Since midwives with a personal SV history had a higher uptake of post-graduate education it was hypothesized that post-graduate education may be a mediating factor between personal SV experience and the two other significant differences; accurate estimation of prevalence and confidence to identify SV in a client. For both estimation of prevalence and confidence to identify SV we found a marginally significant partial indirect effect of a midwives’ experience of SV through post-graduate education. However, in these models, most of the effect was direct from personal SV experience, reconfirming the hypotheses made at the onset of this paper. Furthermore, after controlling for country of practice, the differences between midwives with and without an SV history remained similar, indicating a difference that transcends cultural context.
      Since the differences between midwives with and without an SV history in accurate estimation of prevalence and confidence to identify SV remained robust in the different models, SV experience can be considered an independent factor in professional approach towards SV. Lerner’s just-world hypothesis [
      • Lerner M.J.
      The Belief in a Just World: A Fundamental Delusion.
      ] explains that people are inclined to believe that the world is just and safe and will therefore generally underestimate injustice happening to good people, while experiencing injustice may change this perspective. Consequently, going through the experience of SV can lead to a more realistic view of the injustice of SV also happening to other women on a regrettably large scale. Similarly, feminist standpoint theory as coined by Harding [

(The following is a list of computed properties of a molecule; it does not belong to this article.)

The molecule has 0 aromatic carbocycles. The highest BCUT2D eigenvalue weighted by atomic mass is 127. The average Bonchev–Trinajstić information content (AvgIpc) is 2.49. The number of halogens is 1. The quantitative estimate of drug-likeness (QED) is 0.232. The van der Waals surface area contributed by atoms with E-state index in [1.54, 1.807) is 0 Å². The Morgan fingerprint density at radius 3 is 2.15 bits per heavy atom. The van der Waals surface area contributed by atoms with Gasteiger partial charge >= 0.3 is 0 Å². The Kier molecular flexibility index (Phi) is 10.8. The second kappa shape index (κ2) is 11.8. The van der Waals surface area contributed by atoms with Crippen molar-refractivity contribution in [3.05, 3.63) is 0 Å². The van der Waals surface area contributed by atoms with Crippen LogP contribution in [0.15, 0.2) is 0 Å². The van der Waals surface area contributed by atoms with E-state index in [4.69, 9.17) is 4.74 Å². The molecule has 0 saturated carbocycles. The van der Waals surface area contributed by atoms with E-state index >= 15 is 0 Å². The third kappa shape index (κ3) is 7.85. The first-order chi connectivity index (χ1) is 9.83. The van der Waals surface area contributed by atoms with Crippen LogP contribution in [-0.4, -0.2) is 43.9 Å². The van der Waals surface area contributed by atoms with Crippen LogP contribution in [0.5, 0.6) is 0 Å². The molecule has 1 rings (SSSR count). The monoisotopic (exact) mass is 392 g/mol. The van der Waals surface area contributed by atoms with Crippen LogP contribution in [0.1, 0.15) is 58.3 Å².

• Harding S.G.
      The Feminist Standpoint Theory Reader: Intellectual and Political Controversies.
      ], recognizes that knowledge is dependent on a person’s subjective perspective. Midwives with a personal SV history are aware that a high number of their clients have experienced SV in the past. A heightened awareness of the high prevalence of SV may contribute to trauma-informed practice that considers the needs of potentially traumatized women, even when there was no disclosure [
      • Sperlich M.
      • Seng J.S.
      • Li Y.
      • Taylor J.
      • Bradbury-Jones C.
      Integrating trauma-informed care into maternity care practice: conceptual and practical issues.
      ].
      Almost half of the midwives in our study disclosed lifetime SV, in line with research that showed sexual abuse and DV rates in midwives, nurses and general practitioners that are at least similar to the general population or higher [